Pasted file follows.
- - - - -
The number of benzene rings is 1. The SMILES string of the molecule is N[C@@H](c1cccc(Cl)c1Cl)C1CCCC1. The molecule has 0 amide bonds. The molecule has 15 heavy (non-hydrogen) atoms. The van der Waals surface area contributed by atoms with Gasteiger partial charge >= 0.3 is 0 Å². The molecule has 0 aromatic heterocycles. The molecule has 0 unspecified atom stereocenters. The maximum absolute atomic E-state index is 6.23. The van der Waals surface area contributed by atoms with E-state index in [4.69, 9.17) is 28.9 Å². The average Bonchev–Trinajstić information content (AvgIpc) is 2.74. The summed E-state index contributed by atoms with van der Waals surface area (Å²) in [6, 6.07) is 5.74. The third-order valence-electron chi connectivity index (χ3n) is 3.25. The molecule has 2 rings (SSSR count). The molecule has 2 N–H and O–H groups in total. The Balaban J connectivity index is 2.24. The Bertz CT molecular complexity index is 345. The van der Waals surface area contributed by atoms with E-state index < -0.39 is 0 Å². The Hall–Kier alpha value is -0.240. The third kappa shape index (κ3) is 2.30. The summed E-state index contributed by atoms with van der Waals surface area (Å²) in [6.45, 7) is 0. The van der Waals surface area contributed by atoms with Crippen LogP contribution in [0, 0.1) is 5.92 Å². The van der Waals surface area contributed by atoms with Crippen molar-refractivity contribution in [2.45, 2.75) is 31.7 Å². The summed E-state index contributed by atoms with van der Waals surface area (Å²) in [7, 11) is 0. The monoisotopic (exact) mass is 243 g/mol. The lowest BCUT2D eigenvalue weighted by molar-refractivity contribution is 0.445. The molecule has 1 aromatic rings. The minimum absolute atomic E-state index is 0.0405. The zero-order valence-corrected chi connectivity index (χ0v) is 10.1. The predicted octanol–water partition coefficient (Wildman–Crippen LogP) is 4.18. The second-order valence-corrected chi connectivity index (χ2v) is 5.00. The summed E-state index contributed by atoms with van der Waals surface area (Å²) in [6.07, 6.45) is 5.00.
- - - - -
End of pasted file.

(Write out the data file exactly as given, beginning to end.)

The number of benzene rings is 1. The SMILES string of the molecule is N[C@@H](c1cccc(Cl)c1Cl)C1CCCC1. The molecule has 0 amide bonds. The molecule has 15 heavy (non-hydrogen) atoms. The van der Waals surface area contributed by atoms with Gasteiger partial charge >= 0.3 is 0 Å². The molecule has 0 aromatic heterocycles. The molecule has 0 unspecified atom stereocenters. The maximum absolute atomic E-state index is 6.23. The van der Waals surface area contributed by atoms with E-state index in [4.69, 9.17) is 28.9 Å². The average Bonchev–Trinajstić information content (AvgIpc) is 2.74. The summed E-state index contributed by atoms with van der Waals surface area (Å²) in [6, 6.07) is 5.74. The third-order valence-electron chi connectivity index (χ3n) is 3.25. The molecule has 2 rings (SSSR count). The molecule has 2 N–H and O–H groups in total. The Balaban J connectivity index is 2.24. The Bertz CT molecular complexity index is 345. The van der Waals surface area contributed by atoms with E-state index < -0.39 is 0 Å². The Hall–Kier alpha value is -0.240. The third kappa shape index (κ3) is 2.30. The summed E-state index contributed by atoms with van der Waals surface area (Å²) in [6.45, 7) is 0. The van der Waals surface area contributed by atoms with Crippen LogP contribution in [0, 0.1) is 5.92 Å². The van der Waals surface area contributed by atoms with Crippen molar-refractivity contribution in [2.45, 2.75) is 31.7 Å². The summed E-state index contributed by atoms with van der Waals surface area (Å²) in [7, 11) is 0. The monoisotopic (exact) mass is 243 g/mol. The lowest BCUT2D eigenvalue weighted by molar-refractivity contribution is 0.445. The molecule has 1 aromatic rings. The minimum absolute atomic E-state index is 0.0405. The zero-order valence-corrected chi connectivity index (χ0v) is 10.1. The predicted octanol–water partition coefficient (Wildman–Crippen LogP) is 4.18. The second-order valence-corrected chi connectivity index (χ2v) is 5.00. The summed E-state index contributed by atoms with van der Waals surface area (Å²) in [6.07, 6.45) is 5.00.